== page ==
• Newlyn Archive activities

    A wide range of people including young people are involved in particular projects, both learning from and contributing to their community archive.

    Here the children from Newlyn School are accompanied by archive secretary Mary Ellery on a walk along the Tolcarne Stream as part of the Bygone Newlyn Project in 2011.

  • Newlyn Archive open days

    Four annual Open Days, with free admission, focus on a chosen theme, and enable people to enjoy and learn from the archive holdings.

    Here are people at the Newlyn Family Open Day held in November 2011; they are engrossed with the old school photographs showing classes from the Wesleyan School, Newlyn Board School, Trewarveneth Infants andTolcarne School (now Newlyn School).

  • The Newlyn Archive is a collection of material about Newlyn.

    The purpose of the archive is to collect, preserve, store and share stories, documents, and pictures relating to the history of Newlyn from distant times until today.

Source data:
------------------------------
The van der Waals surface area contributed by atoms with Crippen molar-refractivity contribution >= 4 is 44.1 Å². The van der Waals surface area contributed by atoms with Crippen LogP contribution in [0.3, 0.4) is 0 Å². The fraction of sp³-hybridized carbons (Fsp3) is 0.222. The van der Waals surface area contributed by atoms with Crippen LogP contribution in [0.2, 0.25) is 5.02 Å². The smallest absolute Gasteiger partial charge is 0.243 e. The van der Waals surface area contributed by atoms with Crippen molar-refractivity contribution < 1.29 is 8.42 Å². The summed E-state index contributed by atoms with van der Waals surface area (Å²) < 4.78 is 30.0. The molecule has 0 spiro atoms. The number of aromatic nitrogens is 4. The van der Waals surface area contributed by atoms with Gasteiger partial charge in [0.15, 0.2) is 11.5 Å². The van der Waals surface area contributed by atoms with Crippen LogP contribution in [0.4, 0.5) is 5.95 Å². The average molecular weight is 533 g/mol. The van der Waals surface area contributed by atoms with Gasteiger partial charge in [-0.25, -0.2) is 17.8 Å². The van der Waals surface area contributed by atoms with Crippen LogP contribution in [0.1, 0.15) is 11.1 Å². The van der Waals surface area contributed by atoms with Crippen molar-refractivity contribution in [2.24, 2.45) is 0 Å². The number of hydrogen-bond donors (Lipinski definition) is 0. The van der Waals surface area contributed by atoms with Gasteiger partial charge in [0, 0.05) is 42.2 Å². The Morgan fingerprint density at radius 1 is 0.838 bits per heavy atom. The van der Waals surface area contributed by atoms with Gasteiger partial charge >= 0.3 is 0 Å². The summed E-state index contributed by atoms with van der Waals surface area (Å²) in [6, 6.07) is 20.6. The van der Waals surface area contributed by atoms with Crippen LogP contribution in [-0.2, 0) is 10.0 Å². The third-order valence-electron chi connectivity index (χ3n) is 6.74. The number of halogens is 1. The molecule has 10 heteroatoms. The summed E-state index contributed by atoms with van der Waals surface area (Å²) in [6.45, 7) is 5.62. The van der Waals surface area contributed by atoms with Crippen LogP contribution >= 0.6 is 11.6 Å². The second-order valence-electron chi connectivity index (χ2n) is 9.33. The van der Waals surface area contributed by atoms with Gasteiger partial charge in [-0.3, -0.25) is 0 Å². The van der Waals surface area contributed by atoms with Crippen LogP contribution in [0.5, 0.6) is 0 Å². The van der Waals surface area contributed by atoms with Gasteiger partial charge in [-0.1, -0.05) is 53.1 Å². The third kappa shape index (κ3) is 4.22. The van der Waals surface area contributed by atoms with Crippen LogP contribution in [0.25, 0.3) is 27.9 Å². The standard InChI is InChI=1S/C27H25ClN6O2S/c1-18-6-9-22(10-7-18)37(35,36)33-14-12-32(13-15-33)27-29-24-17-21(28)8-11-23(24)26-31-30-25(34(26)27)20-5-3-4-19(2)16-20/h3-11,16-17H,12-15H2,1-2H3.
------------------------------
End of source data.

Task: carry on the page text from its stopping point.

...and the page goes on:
William Badcock was one of the crew of seven men who sailed the lugger Mystery to Australia in 1854. Here he is back in Newlyn with his wife Harriet.

  • Become a Friend of the Newlyn Archive.

    Friends of the Newlyn Archive are actively involved in creating and fashioning the Newlyn Archive by participating in events, adding to the archive resources, or taking responsibility for research in particular areas of the archive.

    Linda Holmes is a Friend of the Archive whose Penwith family roots go back to the seventeenth century. Here she is with membership secretary Diane Tredinnick talking to a visitor at the June 2010 Open Day Newlyn at War.

  • Jan Ruhrmund

    The Archive also provides exhibition material at annual public events held locally such as the Newlyn Fish Festival and the Party on the Pier (British Tourism) or at one‐off events such as the Passmore Edward Centenary that was held at Newlyn Art Gallery in 2011.

    Here is Jan Ruhrmund the Penzance Mayor signing the visitors book with Pam Lomax (seated) at the Newlyn Fish Festival, August 2010.

  • friends of the Newlyn Archive

    Amongst the Friends of the Archive, are a number of people who are willing to display and discuss their very
    considerable private archives at the Open Days.

    Here a small group of Friends listen to Jeff Richards (seated middle) as he shows his album of Newlyn
    postcards at the Open Day Fishing at Newlyn held in February 2010.